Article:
But you should know something before you choose what spirits are going to move you, St. Michael always wins. He is never the underdog, which I would guess would make him rather unpopular in our culture.

But I'm rather happy to have the likes of St. Michael around defending me.

St. Michael's mission is a daily reenactment of "Saving Private Ryan," only this time you and I are the "Private Ryans" that this Archangel is in search of.

So say a special prayer for his protection today, and who knows you might find yourself touched by an Archangel.

St. Michael the Archangel!

Pray for us...



"Seated in the window was a young man named Eutychus, who was sinking into a deep sleep as Paul talked on and on. When he was sound asleep, he fell to the ground from the third story and was picked up dead."

There are several lessons to be learned from this rather remarkable account in the Acts of the Apostles.

#1 Don't ever think that bad preaching can't kill you.

#2 Don't think that the early church had preaching the like of which you have never experienced.

Evidently Paul didn't know when to quit and poor Eutychus didn't know when to leave. We may find ourselves in the same situation at times, so what do we do?

In the Acts of the Apostles, Paul raises Eutychus from the dead.

If you are going to subject yourself to deadly preaching find out first how many people the preacher has raised from the dead to make sure if you succumb he'll be able to bring you back. Otherwise, be careful.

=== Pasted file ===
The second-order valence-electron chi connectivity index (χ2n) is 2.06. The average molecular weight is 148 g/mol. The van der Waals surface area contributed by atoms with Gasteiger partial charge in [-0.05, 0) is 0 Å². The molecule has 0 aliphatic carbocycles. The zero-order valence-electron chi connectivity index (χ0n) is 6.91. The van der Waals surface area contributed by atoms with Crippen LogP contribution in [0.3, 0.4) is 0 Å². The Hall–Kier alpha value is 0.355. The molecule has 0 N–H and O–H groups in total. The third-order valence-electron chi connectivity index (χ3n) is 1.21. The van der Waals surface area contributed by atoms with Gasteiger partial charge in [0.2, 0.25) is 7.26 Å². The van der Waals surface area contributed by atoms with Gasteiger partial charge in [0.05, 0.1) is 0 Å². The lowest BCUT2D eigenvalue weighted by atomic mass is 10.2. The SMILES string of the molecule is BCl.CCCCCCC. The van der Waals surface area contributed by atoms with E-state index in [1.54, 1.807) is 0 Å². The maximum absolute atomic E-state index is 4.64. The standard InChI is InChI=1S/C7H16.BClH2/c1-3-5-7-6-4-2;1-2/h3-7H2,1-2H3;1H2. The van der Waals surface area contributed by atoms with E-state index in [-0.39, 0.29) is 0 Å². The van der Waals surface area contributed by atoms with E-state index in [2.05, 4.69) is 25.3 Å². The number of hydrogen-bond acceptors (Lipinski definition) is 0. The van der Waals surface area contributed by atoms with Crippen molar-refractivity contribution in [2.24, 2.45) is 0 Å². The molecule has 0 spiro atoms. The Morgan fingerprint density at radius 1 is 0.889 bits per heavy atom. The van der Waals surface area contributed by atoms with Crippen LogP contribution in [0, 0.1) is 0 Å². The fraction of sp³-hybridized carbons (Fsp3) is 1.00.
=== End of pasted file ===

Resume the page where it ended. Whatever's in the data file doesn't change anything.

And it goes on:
The point I see in this short episode from the life of St. Paul is that Paul could bore people just like anyone else. It is a mistake to glorify the preaching that existed in the times of the Apostles.

The Eutychus Club, which I'm sure many of us belong to, deserve an A for effort and a share in the Resurrection too!

P.S. If the preaching is real bad in your church at least try to convince the Pastor that cushioned pews would be a big improvement.



"At his gate was laid a beggar named Lazarus, covered with sores and longing to eat what fell from the rich man's table. Even the dogs came and licked his sores."

The parable of the Rich Man and Lazarus may be familiar to us, but I wonder if we ever take the time to reflect on it's meaning for us in daily life.

Lazurus is described as being in the periphery of the rich man's sight and is described as being in the worst state. The added comment that dogs licked his sores is only there to intensify how wretched his condition was, for dogs were considered impure by the Jews of Jesus' time.

There is also the added implication that Lazarus had been dropped off at the Rich Man's gate specifically to give the Rich Man a chance to do something about Lazarus' condition. It was a test.

The Rich Man's condemnation does not come from his wealth, but rather of his acceptance of Lazarus' state in life. Even in death the Rich Man thinks of Lazarus as a servant. He beckons Abraham to send Lazarus to fetch him some water, showing that even in his torment he has not been converted.

Jesus taught the dignity of all human beings. He warned us never to live this life as though it were the end, and to never think of anyone as less.

Each day presents countless opportunities to practice charity, not just in deed but in thought.

How many "Lazarus's" will I meet today? What will be my reaction to them?